A rise in the inflation rate will usually result in a reduction in the selling price of properties mostly due to the slow turnover process, that is, fewer properties are being sold which leads to a higher volume of properties on the market and a corresponding increase in a competitive rate. The rental market almost always experiences growth. As the buying power of Nigerians reduces with the growing inflation, more people would rather continue to rent and wait for a more suitable time to buy a property. As more people seek rental options, the demand for rental properties increases, and we know from the concept of demand and supply that when demand goes up, supply reduces, and price increases. The average property owner will likely increase rent simply because there are more people willing to rent their property and they too will have to deal with the price hike of other products and services.
Another major reason for the dwindling performance in the property market may be the unstable nature of disposable income among buyers. GDP development over the last three years has been consistently listed below population growth, implying decreasing per capita income.
On the part of the developers, the property development sector is extremely responsive to economic changes and surviving in a recession can be a challenging task. There are varying factors that interfere with the pricing of a property, including infrastructure, land cost, cost of securing building approval, cost of construction materials as well as labour cost. All these costs are ultimately transferred to a buyer purchasing the property.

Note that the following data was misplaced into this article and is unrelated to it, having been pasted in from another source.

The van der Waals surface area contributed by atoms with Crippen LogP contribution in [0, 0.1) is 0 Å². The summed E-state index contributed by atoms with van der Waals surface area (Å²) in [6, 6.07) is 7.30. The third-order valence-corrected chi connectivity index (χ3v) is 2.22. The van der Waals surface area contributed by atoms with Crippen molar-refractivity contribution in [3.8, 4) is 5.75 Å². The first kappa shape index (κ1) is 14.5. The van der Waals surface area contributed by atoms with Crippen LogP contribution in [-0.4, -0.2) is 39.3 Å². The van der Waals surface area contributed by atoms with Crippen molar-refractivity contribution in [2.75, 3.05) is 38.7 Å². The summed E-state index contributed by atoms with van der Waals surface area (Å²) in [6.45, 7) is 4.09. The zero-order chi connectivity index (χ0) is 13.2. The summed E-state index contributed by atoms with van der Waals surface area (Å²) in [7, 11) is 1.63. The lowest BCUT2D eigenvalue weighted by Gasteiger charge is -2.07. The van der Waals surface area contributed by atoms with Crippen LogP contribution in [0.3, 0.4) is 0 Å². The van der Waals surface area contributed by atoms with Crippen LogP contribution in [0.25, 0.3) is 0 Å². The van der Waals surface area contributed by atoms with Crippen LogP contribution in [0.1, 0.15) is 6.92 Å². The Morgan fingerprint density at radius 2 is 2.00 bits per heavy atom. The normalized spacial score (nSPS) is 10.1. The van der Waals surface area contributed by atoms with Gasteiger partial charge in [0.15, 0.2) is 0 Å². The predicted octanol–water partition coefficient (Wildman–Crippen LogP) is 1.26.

The way forward
The boom-bust cycle of real estate prices has caused developers and investors alike to consider a new residential scheme: ‘build-to rent’. Build-to-rent has been around for a few years now, but, in the grand scheme of things, it’s still a relatively new concept. The build-to-rent scheme is designed with the intention of appealing to investors looking to play in the rental property market as opposed to long-term homeownership. This scheme can range from commercial to residential and also industrial property. In residential schemes, a developer builds mainly apartments, usually close to commercial and business districts, with the sole purpose of selling to investors that intend renting it to people in exchange for monthly or annual rent.
The build-to-rent scheme focuses on delivering housing solutions to renters across all demographics. As explained above, the current situation of the country has made homeownership difficult, the recession and inflation have caused a scarcity of funds, and purchasing a home has become an afterthought for the populace. Nigeria’s annual inflation rate rose to 13.22% in August 2020 from 12.82% in the previous month, accompanied by high and volatile interest rates. Among the varying problems caused by inflation is the reduction in pricing power.
Development of affordable housing, transitional housing, and apartments, rather than luxury duplexes, accommodates more housing units, thereby making the houses more affordable to a larger group of middle-class buyers and home investors.
Also, with the provision of better mortgage financing by our financial institutions, investors won’t have to break the bank to purchase developed properties that they can easily place back in the market for rental returns. When the inflation rate is high and buying power is low, investors will naturally drift towards long-term payment than outright purchases.
Following these steps will help address the needs of renters, investors, developers, and all stakeholders in the Nigerian real estate market.